Tuesday, October 27, 2009

The Safety Net

Sorry to be coy (or weirdly hyperbolic) in my last post. 'Twas written in the heat of the moment.

Without going into detail, let's just say that I've got a student whose academic career may have been saved precisely because he was using social media.

This is so diametrically opposed to what all the naysayers told us back in the days of fear.

What's that you say? Your school's still afraid of social tech?

Well, I promise you things are changing.

This thing that came up yesterday was the third case I've heard of in the last three weeks from two different schools about the transparent nature of social tech saving a kid's hide.

I'm starting to think of the Net as a 'Safety Net'.

An example from a teacher at nearby school: student writes self-destructive comment on FB that two peers screenshot and send to guidance office. The student winds up getting help.

I remember the days when some folks were talking about disciplinary action for kids caught using social media. The days when we were afraid of what sorts of pictures our kids might post and what kinds of things they might say about us.

The days before we started to teach them digital health and the days before we started to expect them to uphold standards of digital citizenship.

What's that you say? Your school's not there yet?

Well, I promise you: it will be. Because it will have to be. We can't allow students to live in a digital world and fail to teach them how to treat one another in it.

Because social media is what you make it. It can be a place full of meanness and rants. Or it can be a place of community where our goal is to help one another out.

Judging by comparing my Twitter PLN to the posts that come through via some of the trending topics, it's obvious that the good and bad exist side-to-side. It's up to us as teachers to start tipping the scale in the direction of the good.

And we do that by teaching.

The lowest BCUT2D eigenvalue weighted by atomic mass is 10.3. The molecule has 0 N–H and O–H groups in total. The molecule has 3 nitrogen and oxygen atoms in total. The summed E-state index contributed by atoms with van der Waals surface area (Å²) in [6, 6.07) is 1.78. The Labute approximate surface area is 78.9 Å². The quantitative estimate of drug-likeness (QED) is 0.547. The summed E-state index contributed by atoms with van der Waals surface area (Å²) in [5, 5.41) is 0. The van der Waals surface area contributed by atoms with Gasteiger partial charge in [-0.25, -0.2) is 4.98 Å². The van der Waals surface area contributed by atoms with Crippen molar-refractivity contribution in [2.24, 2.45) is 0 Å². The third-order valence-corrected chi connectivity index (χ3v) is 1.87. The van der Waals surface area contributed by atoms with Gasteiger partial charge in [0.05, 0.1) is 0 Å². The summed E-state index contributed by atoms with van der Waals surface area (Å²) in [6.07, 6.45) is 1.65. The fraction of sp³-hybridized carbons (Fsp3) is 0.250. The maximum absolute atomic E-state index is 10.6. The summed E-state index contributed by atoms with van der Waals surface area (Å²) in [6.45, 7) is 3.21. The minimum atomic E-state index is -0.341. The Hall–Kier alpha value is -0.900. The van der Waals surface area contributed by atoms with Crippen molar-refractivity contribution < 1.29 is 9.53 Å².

Because, fundamentally, the future starts in our classrooms.

Hate seeing offensive trash on the Net? Well, then teach your kids to treat one another with respect. Teach them that only weak souls trash the opinions of others whilst wearing the veil of anonymity.

I'm not completely naive. I'm a high school teacher; I've seen my fair share of what we might consider 'poor decisions' with regard to social tech. But I've also seen the good. And whether it's the case of my student getting the chance to get back on track and not ruin his hopes of going to college or that other student getting the help needed to deal with some serious issues, it was social media that worked as the conduit for the intervention.

After all, social media is just a reflection of us. If we are considerate and compassionate folks, then the social media landscape will be that much more compelling. Whereas if we deny it or walk away from it, the social media landscape will become far worse than YouTube's flame wars already portray it as.

Social media. It's what you make it. It can even be a safety net.


  1. Shelly, I had a similar situation happen in my class. Student of mine was very distraught one day. When asked about it, her response was "I don't feel like talking about it, but here, go read about it on my blog." She handed the guidance counselor a piece of paper with her blog address on it. Administration immediately blamed the technology (how dare a blog be public.) I suggested it was great that she wrote about it and was willing to share it so we could help her.

  2. I definitely see the benefit of being connected to students on our social networks. However, I am worried about keeping a level of professionalism and how to teach / handle how to act on Social Networks. I have read some tweets that are inappropriate for our students (or anyone). -Overwhelmed.


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